There is the factual, actual answer that really exists, despite the cries of those in this thread who feel it doesn't have to. :D And to take it another level, the sour ground of the Pet Sematary/Micmac burial ground is more a metaphor for the "soil of men's hearts" which is "stonier", as the ghost Victor Pascow repeats a few times in the book. Louis Creed has planted a family and he's not sure if he's truly connected to it, if his heart is not perhaps just a little too hard to fully integrate with them. Not until he begins to lose them does he learn that his heart is indeed tougher, capable of more terrible things, but he also learns, too late, how full of love it is.

The story is about a normal man who must face the ugliest parts of his own soul, which have been exposed by a horrible tragedy, and it's also about the human ability, or lack thereof, to come to terms with mortality. All the stuff about Indians and zombies and so on is there to represent aspects of this long human struggle with the finality of death (which symbolism hardly new, of course).

And if anybody wants to know anything about the symbolism and theme of Tommyknockers, I'm definitely your man.

Qadgop the Mercotan
02-13-2006, 09:20 AM
Just cause you're an established poster and you used a smiley doesn't mean that this isn't thread shitting. You're doing exactly the same thing as the people who go into Star Wars threads threads and post "It's just a movie!"
Oh good grief. It's a King story. He does this all the time. I should know, I've read 99% of his works. No explanations as to why. It just is. In his universe. If recognizing that is "thread-shitting", then truly the fight against ignorance is lost.

Guinastasia
02-13-2006, 09:24 AM
Just cause you're an established poster and you used a smiley doesn't mean that this isn't thread shitting. You're doing exactly the same thing as the people who go into Star Wars threads threads and post "It's just a movie!"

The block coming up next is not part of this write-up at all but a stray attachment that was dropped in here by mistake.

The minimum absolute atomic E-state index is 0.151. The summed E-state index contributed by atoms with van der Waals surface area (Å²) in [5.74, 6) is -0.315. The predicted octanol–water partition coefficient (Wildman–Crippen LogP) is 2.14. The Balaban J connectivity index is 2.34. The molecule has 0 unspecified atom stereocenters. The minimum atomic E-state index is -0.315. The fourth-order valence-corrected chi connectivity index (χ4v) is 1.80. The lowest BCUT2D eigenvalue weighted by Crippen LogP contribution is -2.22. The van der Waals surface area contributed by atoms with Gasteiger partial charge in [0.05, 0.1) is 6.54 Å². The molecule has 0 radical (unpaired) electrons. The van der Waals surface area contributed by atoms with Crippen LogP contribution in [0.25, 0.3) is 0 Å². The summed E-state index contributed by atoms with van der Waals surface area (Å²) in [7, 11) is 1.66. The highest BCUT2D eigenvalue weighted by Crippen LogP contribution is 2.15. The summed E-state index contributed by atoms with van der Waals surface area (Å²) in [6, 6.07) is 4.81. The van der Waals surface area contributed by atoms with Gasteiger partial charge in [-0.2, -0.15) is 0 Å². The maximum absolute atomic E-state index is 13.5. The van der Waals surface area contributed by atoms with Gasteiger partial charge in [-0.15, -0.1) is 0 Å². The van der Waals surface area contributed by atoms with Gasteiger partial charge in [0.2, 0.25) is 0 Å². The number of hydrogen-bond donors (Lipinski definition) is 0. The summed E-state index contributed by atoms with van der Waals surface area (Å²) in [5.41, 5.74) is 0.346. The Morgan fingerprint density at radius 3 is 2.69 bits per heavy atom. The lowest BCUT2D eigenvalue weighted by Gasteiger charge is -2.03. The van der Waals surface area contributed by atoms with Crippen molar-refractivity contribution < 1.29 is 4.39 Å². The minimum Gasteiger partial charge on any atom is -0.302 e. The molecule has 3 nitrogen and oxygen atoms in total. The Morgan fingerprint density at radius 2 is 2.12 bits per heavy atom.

Oh, he was just kidding around-lighten up, wouldya?

Besides, King has said on occassion that he finds it more interesting to make things happen "just because." That sometimes explanations spoil the story.

DocCathode
02-13-2006, 10:17 AM
I also remember the warning that the ground had "gone sour". Presumably it used to work just fine, but now.. not so much.

Disclaimer-I haven't read the book

Could it be that as the Micmac were wiped out by settlers (deliberately, and through accidental disease, and just by being displaced by the sheer volume of honkeys) their sacred ground became poisoned by their rage and despair?

Or, could it be that all the centuries of burial have just altered the soil ph? The ground is sour now, but some alkaline chemicals will fix it right up.

Or, could it be that after the destruction of the One Ring, some dark spirits were still able to cling to this world by the barest of margins. After millenia of waiting, they at last have the strength to reassert their presence in burial grounds, like the barrows of old.

Ensign Edison
02-13-2006, 10:35 AM
Disclaimer-I haven't read the book

Could it be that as the Micmac were wiped out by settlers (deliberately, and through accidental disease, and just by being displaced by the sheer volume of honkeys) their sacred ground became poisoned by their rage and despair?



I believe there is a definite undercurrent of this in the book, though the above thing about cannibalism is true. While there are spirits in the woods beyond the Pet Sematary (so called because the sign for the place was written by a child; an important point of the story is that there is a 'good' Sematary in front of the old, bad one, and it's a place where many children come comfortably to terms with natural death for the first time), why they walk the earth is one of those Kingian mysteries others have alluded to in this thread. There are strange things in his world because his world is a strange place where monsters are real and magic works. God, too, exists in this world, though God is curiously absent in Pet Sematary.